4.5" Extremely Fluorescent Andersonite Aggregation - Uranium Based

This is an aggregation of lime-green sndersonite crystals that was collected from the D-Day Mine group of Grand County. Under short and long wave ultraviolet light, the andersonite exhibits brilliant lime-green fluorescence.

Andersonite (Na2Ca(UO2)(CO3)3 · 6H2O) is a rare, secondary uranium carbonate mineral that forms as small bright to dull yellowish green colored translucent rhombohedral crystals, and as fine-grained druzy crystal aggregates. It is found in the oxidized zones of uranium-bearing hydrothermal polymetallic deposits, and can also be found coating the walls of mining tunnels following extended exposure to oxygen. It's known for its extreme fluorescence under both long and shortwave ultraviolet light.

Radiation Safety - Being a uranium based mineral, Andersonite is mildly radioactive. The specimens we measured put off between 0.5 and 4 µSv/hour with the detector right up against the specimen. This is the equivalent to around 3 to 24 times typical background radiation in a city. No increase in radiation could be measured a foot from the specimen.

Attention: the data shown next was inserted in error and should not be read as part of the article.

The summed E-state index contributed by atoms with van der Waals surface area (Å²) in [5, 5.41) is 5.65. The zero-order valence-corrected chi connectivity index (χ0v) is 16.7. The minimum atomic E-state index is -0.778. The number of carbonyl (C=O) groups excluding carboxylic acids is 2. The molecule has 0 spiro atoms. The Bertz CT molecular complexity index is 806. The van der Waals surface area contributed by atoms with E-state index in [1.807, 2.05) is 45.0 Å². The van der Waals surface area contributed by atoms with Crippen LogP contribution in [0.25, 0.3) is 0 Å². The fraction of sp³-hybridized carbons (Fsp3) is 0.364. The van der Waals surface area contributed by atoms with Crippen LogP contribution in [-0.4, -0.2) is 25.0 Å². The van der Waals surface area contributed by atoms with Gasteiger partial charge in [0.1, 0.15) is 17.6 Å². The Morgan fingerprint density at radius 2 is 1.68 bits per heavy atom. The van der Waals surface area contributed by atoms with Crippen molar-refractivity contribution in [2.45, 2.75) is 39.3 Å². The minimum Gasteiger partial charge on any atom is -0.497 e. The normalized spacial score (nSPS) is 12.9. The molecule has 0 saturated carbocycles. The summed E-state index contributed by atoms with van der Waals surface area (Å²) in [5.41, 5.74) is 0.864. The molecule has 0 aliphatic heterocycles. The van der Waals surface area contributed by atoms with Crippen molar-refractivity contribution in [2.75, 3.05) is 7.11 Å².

While the level of emitted radiation shouldn't cause any concern for intermittent handling, it's probably advisable not to sleep with a specimen under your pillow night after night. Care should also be taken to avoid inhalation or ingestion of dust from these samples and washing hands after handling is also advisable.
D-Day Mine Group, Thompsons Mining District, Grand County, Utah
4.5 x 3.1"